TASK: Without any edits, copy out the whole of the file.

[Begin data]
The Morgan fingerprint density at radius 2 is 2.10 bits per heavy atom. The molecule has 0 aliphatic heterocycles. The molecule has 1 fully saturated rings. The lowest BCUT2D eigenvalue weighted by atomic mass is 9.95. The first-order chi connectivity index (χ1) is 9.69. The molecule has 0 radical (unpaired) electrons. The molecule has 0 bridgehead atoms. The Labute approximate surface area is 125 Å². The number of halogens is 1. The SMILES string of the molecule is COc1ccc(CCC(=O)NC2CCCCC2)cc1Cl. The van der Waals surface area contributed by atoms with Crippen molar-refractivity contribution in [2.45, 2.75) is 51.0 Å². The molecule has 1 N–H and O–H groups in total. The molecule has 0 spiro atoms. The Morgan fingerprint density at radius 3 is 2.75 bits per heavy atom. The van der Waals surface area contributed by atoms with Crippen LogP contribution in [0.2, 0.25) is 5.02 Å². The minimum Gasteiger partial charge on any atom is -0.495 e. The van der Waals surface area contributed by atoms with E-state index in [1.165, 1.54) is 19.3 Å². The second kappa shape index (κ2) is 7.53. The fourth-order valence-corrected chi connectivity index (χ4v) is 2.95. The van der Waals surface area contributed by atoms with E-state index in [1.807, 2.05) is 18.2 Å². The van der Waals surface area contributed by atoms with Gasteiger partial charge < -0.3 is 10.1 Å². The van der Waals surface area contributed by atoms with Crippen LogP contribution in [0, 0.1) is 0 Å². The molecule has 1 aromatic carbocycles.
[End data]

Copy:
The Morgan fingerprint density at radius 2 is 2.10 bits per heavy atom. The molecule has 0 aliphatic heterocycles. The molecule has 1 fully saturated rings. The lowest BCUT2D eigenvalue weighted by atomic mass is 9.95. The first-order chi connectivity index (χ1) is 9.69. The molecule has 0 radical (unpaired) electrons. The molecule has 0 bridgehead atoms. The Labute approximate surface area is 125 Å². The number of halogens is 1. The SMILES string of the molecule is COc1ccc(CCC(=O)NC2CCCCC2)cc1Cl. The van der Waals surface area contributed by atoms with Crippen molar-refractivity contribution in [2.45, 2.75) is 51.0 Å². The molecule has 1 N–H and O–H groups in total. The molecule has 0 spiro atoms. The Morgan fingerprint density at radius 3 is 2.75 bits per heavy atom. The van der Waals surface area contributed by atoms with Crippen LogP contribution in [0.2, 0.25) is 5.02 Å². The minimum Gasteiger partial charge on any atom is -0.495 e. The van der Waals surface area contributed by atoms with E-state index in [1.165, 1.54) is 19.3 Å². The second kappa shape index (κ2) is 7.53. The fourth-order valence-corrected chi connectivity index (χ4v) is 2.95. The van der Waals surface area contributed by atoms with E-state index in [1.807, 2.05) is 18.2 Å². The van der Waals surface area contributed by atoms with Gasteiger partial charge < -0.3 is 10.1 Å². The van der Waals surface area contributed by atoms with Crippen LogP contribution in [0, 0.1) is 0 Å². The molecule has 1 aromatic carbocycles.